"As a rough test for the Research Engineer role, if you can reproduce a typical ML paper in a few hundred hours and your interests align with ours, we’re probably interested in interviewing you."

Thus, I don't think it's necessary to be able to replicate a paper in 10-20 hours. Replicating papers is a great idea according to my own research, but I think that one can be considerably slower than that and still be at a useful standard.

If you have other sources that suggest otherwise I'd be very interested to read them - it's always good to improve my idea of where I'm heading towards! 

 

Thanks for sharing your experiences, too! As for transformers, yeah it seems pretty plausible that you could specialize in a bunch of traditional Deep RL methods and qualify as a good research engineer (e.g. very employable). That's what several professionals seem to have done, e.g. Daniel Ziegler.

But maybe that's changing, and it's worth it to start learning things. It seems like most of the new RL papers incorporate some kind of transformer encoder in the loop, if not basically being a straight-up Decision Transformer.

Thanks, that's a good point! I was very uncertain about that, it was mostly a made-up number. I do think the time to implement an ML paper depends wildly on how complex the paper is (e.g. a new training algorithm paper necessitates a lot more time to test it than a post-hoc interpretability paper that uses pre-trained models) and how much you implement (e.g. rewrite the code but don't do any training vs evaluate the key result to get the most important graph vs try to replicate almost all of the results).

I now think my original 10-20 hours per paper number was probably an underestimate, but it feels really hard to come up with a robust estimate here and I'm not sure how valuable it would be, so I've removed that parenthetical from the text.

Epistemic status: a few projects in ML, technically "a professional ML engineer" right now but I don't think I'm good enough to get hired by one of the big EA-ML orgs right now.

Two points re the start of your math sequence

  1. A lot of calculus is geared toward engineers and the way engineering is taught, leaving a gap in the basic language of mathematics that IME can be filled by discrete math. This pays dividends when you're reading wikipedia and research papers later. It doesn't take long to get ahold of sets and logic with trevtutor.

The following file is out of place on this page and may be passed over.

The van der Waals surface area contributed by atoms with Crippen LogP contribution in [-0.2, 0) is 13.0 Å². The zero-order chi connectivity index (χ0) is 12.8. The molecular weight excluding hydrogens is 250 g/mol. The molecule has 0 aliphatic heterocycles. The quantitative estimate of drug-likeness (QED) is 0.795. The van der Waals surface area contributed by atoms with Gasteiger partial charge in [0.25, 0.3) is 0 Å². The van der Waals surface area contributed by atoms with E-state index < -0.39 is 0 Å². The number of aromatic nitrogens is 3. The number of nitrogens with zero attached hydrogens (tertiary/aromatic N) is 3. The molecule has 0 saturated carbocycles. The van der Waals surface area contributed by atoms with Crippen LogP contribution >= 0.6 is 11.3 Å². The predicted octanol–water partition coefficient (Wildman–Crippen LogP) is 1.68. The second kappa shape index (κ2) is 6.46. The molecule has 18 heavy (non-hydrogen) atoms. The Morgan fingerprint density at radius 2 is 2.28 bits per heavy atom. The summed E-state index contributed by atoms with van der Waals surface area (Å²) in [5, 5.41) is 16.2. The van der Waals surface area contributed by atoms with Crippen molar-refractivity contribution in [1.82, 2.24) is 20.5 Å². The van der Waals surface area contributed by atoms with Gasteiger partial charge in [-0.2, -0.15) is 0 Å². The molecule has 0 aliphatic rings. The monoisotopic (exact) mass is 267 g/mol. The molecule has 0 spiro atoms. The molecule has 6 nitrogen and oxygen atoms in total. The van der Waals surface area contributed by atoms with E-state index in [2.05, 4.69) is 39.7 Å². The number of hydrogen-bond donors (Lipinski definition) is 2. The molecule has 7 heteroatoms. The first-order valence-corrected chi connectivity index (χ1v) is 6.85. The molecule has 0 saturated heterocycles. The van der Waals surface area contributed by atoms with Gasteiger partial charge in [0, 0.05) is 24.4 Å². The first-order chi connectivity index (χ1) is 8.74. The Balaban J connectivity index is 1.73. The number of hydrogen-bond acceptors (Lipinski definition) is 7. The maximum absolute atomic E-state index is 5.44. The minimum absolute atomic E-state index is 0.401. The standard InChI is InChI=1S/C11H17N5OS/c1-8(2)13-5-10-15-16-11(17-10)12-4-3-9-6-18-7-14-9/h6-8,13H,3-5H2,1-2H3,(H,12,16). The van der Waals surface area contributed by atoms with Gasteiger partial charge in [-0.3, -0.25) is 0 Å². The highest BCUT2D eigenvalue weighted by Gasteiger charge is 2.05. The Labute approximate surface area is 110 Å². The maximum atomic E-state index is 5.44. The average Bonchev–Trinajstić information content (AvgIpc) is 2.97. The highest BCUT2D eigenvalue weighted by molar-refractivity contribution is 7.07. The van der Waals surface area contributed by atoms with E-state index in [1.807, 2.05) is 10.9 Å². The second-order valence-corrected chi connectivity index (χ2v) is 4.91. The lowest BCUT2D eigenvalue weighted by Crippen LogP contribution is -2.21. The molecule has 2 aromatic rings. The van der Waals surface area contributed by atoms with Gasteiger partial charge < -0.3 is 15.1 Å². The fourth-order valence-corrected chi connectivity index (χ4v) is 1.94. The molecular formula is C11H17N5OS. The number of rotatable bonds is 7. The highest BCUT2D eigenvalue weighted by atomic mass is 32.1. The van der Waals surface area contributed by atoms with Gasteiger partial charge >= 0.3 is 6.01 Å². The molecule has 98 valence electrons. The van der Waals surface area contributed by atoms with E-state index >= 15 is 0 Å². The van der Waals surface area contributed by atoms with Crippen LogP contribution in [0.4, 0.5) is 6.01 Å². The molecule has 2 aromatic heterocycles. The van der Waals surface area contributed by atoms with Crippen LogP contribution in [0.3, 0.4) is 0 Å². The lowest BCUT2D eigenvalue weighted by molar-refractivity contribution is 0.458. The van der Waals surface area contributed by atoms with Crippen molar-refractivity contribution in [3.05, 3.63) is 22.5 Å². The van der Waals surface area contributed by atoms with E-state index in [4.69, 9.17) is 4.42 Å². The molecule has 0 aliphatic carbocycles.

2. Single variable calculus may require exercises. I find it really odd that you think 3b1b gets the job done- it probably doesn't. Luckily, single variable calculus is well before you've maxed out khanacademy's wonderful exercises widget. Some ways of doing the rote calculations is a waste of time (like professors who don't seem to realize that if you've derivative'd one polynomial you've taken every polynomial), but the rote computations really pay dividends in your overall sophistication level (from the symbolic find-and-replace game to mystery solving even to thinking on your feet about applications.

Thanks Gabriel-- super useful step-by-step guide, and also knowledge/skill clarification structure! I usually gesture around vaguely when talking about my skills (I lose track of how much I know compared to others-- the answer is I clearly completed Levels 1-3 then stopped) and trying to hire other people with related skills. It feels useful to be able to say to someone e.g. "For this position, I want you to have completed Level 1 and have a very surface level grasp of Levels 2-4"!

Ha thanks Vael! Yeah, that seems hard to standardize but potentially quite useful to use levels like these for hiring, promotions, and such. Let me know how it goes if you try it!

Great list!

Probably an important skillset that's missing is working with cloud computing services, which you may need if you want to train models that require more resources than what your local machine/Google Colab provides

Thanks! Forgot about cloud computing, added a couple of courses to the Additional Resources of Level 4: Deep Learning.

The HuggingFace RL course might be an alternative in the Deep Learning - RL discussion above: https://github.com/huggingface/deep-rl-class

Good find, added!

For Level 3: Machine Learning, this document might be useful. It provides a quick summary/recap of a lot of the math required for ML.

Many thanks to Jakub Nowak, Peter Chatain, Thomas Woodside, Erik Jenner, Jacy Reese Anthis, Ludwig Wittgenstein, and Konstantin Pilz for review and suggestions!

Oh lol I didn't realize that was a famous philosopher until now, someone commented from a Google account with that name! Removed Ludwig.

I didn't mean for you to remove it! I was just happy to see that he still has some influence from beyond the grave.